Though her face has graced the covers of magazines such as Vogue, Elle and Harper’s Bazaar, model Angela Lindvall remains anonymous.
Except for her height, you’d never associate Lindvall, who grew up in Lee’s Summit, with high fashion — or any kind of fashion for that matter.
And what’s even stranger, she likes it that way.
“Even when I first started modeling I told my agents, ‘OK, I’ll do this, but I don’t want to be on the cover of anything.’ I didn’t realize that being on the cover is what made you famous; it’s what gets you beauty contracts and all you want. I don’t walk around with my hair done and high heels. So nobody would know.”
They’re probably going to know when “Project Runway All Stars” premieres at 8 p.m. Thursday. As hostess and one of the judges of the show — which features favorites from the network’s previous “Project Runway” episodes — Lindvall’s face will be front and center.
She’s aware that might change her life.
“I’m nervous about being out there and being recognized because I’m kind of a hermit,” she says. “I’m trying to take a positive look on it. One, I hardly ever leave home and my little community already knows me because it’s a little village, and that’s no problem. It’s primarily in airports (that I’m recognized).”
There’s not much that frightens Lindvall, who became a model when her sister Michelle talked her into signing up for a fashion show in Kansas City when she was 14.
“I was a serious tomboy and my oldest sister, she used to watch those beauty pageants and she was like, ‘Oh, Dad, I want to do this.’ My grandmother passed away and left some money, so Dad enrolled the two of us in a modeling school in Missouri” — Hoffman International Agency. “And secretly — even though I was a tomboy — I kind of enjoyed it because we learned how to put outfits together.
“It was kind of an etiquette school as well, so we learned basic etiquette and then learned how to do hair and makeup and put these outfits together and did a little runway show. And agents from all around the world came to watch. They were going to choose who got to go where, and I did not even consider myself a candidate. I didn’t know a thing about the fashion industry. I didn’t know you had to be tall. I certainly was not the pretty girl in high school. I was the awkward one.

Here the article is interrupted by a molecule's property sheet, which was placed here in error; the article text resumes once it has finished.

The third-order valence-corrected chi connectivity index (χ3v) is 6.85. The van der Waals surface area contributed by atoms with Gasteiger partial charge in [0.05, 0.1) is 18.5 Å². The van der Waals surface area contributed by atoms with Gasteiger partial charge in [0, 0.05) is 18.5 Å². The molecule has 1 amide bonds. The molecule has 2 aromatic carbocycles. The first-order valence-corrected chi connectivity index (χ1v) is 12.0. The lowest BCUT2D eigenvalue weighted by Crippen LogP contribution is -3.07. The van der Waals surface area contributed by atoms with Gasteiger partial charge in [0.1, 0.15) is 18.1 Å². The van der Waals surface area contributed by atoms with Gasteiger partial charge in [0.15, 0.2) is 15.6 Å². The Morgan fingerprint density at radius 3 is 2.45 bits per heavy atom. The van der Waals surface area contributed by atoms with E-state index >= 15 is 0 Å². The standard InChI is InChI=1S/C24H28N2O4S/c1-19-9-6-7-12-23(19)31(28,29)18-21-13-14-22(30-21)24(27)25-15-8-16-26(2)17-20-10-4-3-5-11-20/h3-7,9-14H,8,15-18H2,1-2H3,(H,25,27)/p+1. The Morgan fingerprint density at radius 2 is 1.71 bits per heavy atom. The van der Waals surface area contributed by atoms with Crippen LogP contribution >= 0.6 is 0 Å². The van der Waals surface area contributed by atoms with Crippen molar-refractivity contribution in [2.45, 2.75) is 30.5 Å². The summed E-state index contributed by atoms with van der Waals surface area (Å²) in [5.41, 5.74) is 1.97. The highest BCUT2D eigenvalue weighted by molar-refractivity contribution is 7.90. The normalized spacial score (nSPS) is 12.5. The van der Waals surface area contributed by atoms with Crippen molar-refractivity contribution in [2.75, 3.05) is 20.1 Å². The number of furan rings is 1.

“When they called my name I was completely shocked. So I was invited to go to New York and chose an agency.”
She waited six months and at 17 moved to New York on her own and began high fashion work. “I grew up really quickly. I now say I’m getting younger as I’m getting older,” she laughs.
“You’re really exposed to aspects of society that most people aren’t. So it also gave me a real sense of what’s real to me. I thank my parents for raising me in a humbler, moral way that kept me connected to my roots and the people I grew up with,” she says.
“I have been exposed to all this, but I’ve made a point to remember where I come from, who I am and know what’s important. OK, it might be fun to put on a ball gown and go to a ball — not many women get to do that — but this isn’t what quantifies what life is about. It was my children (who were) a big part of making that clear to me,” says Lindvall.
She was 21 when she became pregnant with her first son.
“I’ve got to say that was the best thing that ever happened to me because all of a sudden my life wasn’t centered around this career that didn’t necessarily move me from a passionate place. When I had my son everything made sense.”
While she realized that modeling was a rare opportunity, she says she felt like an outsider.
“I didn’t care about makeup. I didn’t care about clothes. There were all these crazy fashion people and it was, ‘Where do I belong in all this?’ ”
Now the mother of two boys, 6 and 9, Lindvall is also exploring other possibilities. She’s taking Kundalini yoga teacher training, has a line of jewelry on QVC and has appeared a time or two in the movies.
Mostly what she loves is being at home, growing vegetables in her garden and being with her children. She and her husband are separated.
“We don’t cohabitate,” she explains, “but he lives five minutes away. He’s a great father but we didn’t make a great husband and wife together.”
Would she be willing to marry again?
“All the career stuff has happened really easily, but a domestic partner would be great. I’m willing to try it again. I have a potential one in mind but I’m not rushing anything.”